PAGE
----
By Dr. Satish C. Aikant
One of the most striking aspects of the Hindu cosmogonic myths is the organic vision that they express. The universe is imagined as a living organism, a vast ecosystem, in which each part is inextricably related to the life of the whole. And the whole is indeed alive: it is in constant process and movement, growing and decaying. In India the veneration of Nature has never been discarded as outdated and primitive. There is no such thing as objectified ‘nature’ or lifeless ‘elements’ for everything belongs to the living pattern of the whole. According to Fritjof Capra ‘ecology and spirituality are fundamentally connected, because deep ecological awareness, ultimately, is spiritual awareness.’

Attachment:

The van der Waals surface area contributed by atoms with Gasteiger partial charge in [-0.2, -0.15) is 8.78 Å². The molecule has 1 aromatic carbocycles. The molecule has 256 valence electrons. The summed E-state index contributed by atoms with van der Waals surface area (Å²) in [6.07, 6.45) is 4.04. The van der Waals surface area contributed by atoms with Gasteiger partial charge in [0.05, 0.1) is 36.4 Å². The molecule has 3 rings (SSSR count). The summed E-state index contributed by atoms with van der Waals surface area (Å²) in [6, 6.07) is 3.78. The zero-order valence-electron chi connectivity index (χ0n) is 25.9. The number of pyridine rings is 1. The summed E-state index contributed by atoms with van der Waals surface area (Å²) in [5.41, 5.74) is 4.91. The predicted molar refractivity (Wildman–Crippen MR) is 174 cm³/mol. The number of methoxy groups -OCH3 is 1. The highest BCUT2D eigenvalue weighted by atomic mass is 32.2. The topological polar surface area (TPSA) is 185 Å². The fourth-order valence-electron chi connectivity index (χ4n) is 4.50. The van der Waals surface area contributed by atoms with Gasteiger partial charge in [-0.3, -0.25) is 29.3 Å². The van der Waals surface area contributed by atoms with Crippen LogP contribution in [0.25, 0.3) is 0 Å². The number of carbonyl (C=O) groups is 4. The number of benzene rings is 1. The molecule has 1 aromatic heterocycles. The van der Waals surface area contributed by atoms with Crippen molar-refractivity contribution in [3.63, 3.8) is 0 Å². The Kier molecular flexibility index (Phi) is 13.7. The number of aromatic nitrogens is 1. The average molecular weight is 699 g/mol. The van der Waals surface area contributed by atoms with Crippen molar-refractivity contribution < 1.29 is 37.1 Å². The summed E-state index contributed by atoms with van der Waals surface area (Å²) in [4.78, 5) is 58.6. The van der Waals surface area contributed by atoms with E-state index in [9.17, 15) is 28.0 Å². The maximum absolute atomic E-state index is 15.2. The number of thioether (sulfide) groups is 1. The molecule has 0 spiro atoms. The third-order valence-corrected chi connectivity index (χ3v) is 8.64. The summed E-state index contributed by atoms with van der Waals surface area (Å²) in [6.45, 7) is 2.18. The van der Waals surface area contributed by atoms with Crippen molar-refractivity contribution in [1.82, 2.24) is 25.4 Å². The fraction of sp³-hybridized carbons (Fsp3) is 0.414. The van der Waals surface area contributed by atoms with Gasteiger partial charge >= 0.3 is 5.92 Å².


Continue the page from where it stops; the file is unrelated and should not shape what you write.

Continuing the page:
One of the key symbols of Hindu cosmic vision and civilizational continuity is the Ganga. She is both a goddess and a river carrying immense cultural and religious significance for Hindus no matter what part of the subcontinent they call home, no matter what their sectarian leaning might be. Moksha itself is said to result from bathing in the waters of the Ganga or being cremated on her banks. Look at Nehru’s lyrical description: ‘The Ganga, especially, is the river of India, beloved of her people, round which are intertwined her racial memories, her hopes and fears, her songs of triumph, her victories and her defeats. She has been a symbol of India’s age-long culture and civilization, ever- changing, ever- flowing, and yet ever the same Ganga.’